Insecure Wheels: Police Turn to Car Data to Destroy Suspects' Alibis

Looser privacy standards for vehicle data are a treasure chest of data for law enforcement

NBC 4 New York

On June 26, 2017, the lifeless body of Ronald French, a bearded auto mechanic with once-twinkling eyes, was mysteriously found in a cornfield in Kalamazoo County, Michigan.

French, a grandfather of eight who always tried to help people "down on their luck," his daughter Ronda Hamilton told NBC affiliate WOOD of Kalamazoo, had disappeared three weeks before. According to the police report, a cord had been wrapped around his neck, his face and his feet. He had been dragged behind a vehicle so forcefully that he had abrasions along his back, and his skull had been partly flattened. The medical examiner attributed French's death to "homicidal violence." But then his grieving family heard nothing about arrests, NBC News reports.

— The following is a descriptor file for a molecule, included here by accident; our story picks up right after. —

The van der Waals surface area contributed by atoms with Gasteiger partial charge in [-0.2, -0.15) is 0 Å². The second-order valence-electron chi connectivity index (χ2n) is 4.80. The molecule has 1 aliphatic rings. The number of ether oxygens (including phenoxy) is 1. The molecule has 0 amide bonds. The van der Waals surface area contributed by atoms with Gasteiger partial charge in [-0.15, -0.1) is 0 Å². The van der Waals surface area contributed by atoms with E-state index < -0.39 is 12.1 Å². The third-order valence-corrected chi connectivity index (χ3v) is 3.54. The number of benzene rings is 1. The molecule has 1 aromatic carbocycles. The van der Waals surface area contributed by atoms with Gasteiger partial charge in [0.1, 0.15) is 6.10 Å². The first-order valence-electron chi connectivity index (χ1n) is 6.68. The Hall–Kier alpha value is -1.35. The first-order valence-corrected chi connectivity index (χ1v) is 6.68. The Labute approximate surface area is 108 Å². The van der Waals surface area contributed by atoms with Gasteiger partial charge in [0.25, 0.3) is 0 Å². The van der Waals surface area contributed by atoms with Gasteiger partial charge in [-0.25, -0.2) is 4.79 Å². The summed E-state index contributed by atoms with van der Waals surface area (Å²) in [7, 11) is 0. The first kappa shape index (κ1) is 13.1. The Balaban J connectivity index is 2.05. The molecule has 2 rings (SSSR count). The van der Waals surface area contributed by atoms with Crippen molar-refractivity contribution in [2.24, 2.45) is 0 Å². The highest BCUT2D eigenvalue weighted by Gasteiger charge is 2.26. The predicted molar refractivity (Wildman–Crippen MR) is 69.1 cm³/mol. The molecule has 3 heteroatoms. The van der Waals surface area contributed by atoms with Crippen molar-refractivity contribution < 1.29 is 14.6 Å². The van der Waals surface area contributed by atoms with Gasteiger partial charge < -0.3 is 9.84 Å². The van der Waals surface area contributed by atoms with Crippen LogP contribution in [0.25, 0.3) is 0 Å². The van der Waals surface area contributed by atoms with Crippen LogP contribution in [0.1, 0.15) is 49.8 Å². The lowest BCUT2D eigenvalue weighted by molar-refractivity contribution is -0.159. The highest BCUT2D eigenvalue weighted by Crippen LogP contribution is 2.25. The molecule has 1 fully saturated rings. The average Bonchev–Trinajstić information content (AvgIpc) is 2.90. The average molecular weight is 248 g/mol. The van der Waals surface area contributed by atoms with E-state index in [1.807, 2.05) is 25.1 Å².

For more than two years, Kalamazoo County sheriff's detectives investigated French's murder without making any arrests. Then, according to police records obtained by NBC News, one of the detectives learned of an emerging field — digital vehicle forensics — which focuses on extracting the treasure trove of data stored in an automobile's onboard computers.

They returned to French's 2016 black Chevy Silverado pickup truck, which had been stolen around the time he vanished, and discovered time-stamped recordings of someone else's voice using the hands-free system to play Eminem on the radio at the time of French's murder.

The voice, according to the police report obtained by NBC News, belonged to Joshua Wessel, now 32, who used to tinker on cars and motorcycles with French. Wessel's voice was identified by relatives, including his wife, key evidence that allowed investigators to reconstruct his movements and the final hours of French's life, the police report says. In July, Wessel was arrested and charged with French's murder. He has pleaded not guilty and is awaiting trial subject to psychiatric assessment.

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